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Open Roads Forum  >  Class C Motorhomes  >  Class C

 > Any Class C *WITH* ducted heated holding tanks?

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Boondock Saint

WA

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Posted: 02/12/20 06:46pm Link  |  Quote  |  Print  |  Notify Moderator

Hi Folks!

Thanks in advance for your kindness and considerations. I've been lurking and shopping the past few months and trying to collect all mfr offerings with ducted heated water tanks. I can always add pads to a ducted area along with additional insulation, but I doubt I can add forced air heat without a lot of modification.

If you own a Class C and know that you have ducted holding compartments, please let me know the model and year so I can target in my searches. Especially ones that have the "winter package" option!

Much appreciated!

pianotuna

Regina, SK, Canada

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Posted: 02/12/20 07:20pm Link  |  Quote  |  Print  |  Notify Moderator

My 1987 Citation Supreme had duct heated waste tanks. The fresh water was within the heated area of the living quarters.

My current tanks are enclosed but not heated. I added a 120 volt outlet and use a small car warmer type heater. The heater is controlled by a manual thermostat. I use the inverter to power the heater when traveling.


Regards, Don
My ride is a 28 foot Class C, 256 watts solar, 556 amp hours of AGM in two battery banks 12 volt batteries, 3000 watt Magnum hybrid inverter, Sola Basic Autoformer, Microair Easy Start.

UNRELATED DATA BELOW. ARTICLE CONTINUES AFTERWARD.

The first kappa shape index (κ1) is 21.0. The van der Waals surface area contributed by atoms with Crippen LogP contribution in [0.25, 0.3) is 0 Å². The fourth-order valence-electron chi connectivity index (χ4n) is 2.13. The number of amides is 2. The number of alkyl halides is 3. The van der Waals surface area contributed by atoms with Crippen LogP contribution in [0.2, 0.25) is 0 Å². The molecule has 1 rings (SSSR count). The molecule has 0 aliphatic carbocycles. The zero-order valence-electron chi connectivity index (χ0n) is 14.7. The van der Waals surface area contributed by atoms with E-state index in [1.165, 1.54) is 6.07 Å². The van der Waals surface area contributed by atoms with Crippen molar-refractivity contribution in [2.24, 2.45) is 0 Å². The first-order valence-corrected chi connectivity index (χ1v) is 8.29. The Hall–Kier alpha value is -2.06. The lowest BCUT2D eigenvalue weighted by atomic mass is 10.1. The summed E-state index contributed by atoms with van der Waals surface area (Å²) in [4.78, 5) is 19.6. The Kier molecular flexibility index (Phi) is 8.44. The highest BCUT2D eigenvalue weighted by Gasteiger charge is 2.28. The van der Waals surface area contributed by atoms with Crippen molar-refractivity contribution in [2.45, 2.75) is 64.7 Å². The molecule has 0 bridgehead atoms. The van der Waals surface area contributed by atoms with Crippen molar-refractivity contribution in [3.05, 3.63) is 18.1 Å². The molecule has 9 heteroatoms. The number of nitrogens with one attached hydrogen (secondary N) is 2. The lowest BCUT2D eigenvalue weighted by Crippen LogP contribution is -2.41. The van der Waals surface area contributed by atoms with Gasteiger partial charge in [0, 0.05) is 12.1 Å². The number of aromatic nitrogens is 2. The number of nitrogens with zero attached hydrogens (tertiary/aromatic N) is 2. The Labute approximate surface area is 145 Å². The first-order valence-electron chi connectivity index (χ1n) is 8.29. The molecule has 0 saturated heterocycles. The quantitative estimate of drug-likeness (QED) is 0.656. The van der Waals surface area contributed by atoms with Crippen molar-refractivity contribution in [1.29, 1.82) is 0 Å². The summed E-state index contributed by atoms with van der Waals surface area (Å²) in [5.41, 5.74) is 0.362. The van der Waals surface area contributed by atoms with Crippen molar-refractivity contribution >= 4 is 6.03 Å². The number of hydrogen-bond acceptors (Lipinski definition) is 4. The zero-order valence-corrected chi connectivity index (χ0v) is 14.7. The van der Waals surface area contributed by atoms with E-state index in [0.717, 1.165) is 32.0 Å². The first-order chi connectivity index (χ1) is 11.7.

Boondock Saint

WA

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Posted: 02/12/20 07:23pm Link  |  Quote  |  Print  |  Notify Moderator

Thank you for that! You just reminded me that I had heard about tanks being under the bed inside etc. I have more googling to do!

DrewE

Vermont

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Posted: 02/12/20 08:31pm Link  |  Quote  |  Print  |  Notify Moderator

My '98 Coachmen Santara 315QB has ducted heated holding tanks and the fresh water tank inside, under the bed, and the plumbing runs all within the "insulated" shell. I've used it in sub-freezing temperatures once or twice, without incident, though it can get a bit drafty inside if it's particularly cold out.





Boondock Saint

WA

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Posted: 02/12/20 10:31pm Link  |  Quote  |  Print  |  Notify Moderator

Thanks for that info, much appreciated!

bobndot

USA

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Posted: 02/13/20 06:36am Link  |  Quote  |  Print  |  Notify Moderator

I have always tested my interior space by using thermometers and small water bottles placed in different areas.

My 2018 Sunseeker 2350 also has the FW tank under the rear corner bed which is heated by the interior cabin space but also houses a heat duct that passes through the area under the bed which adds warmth.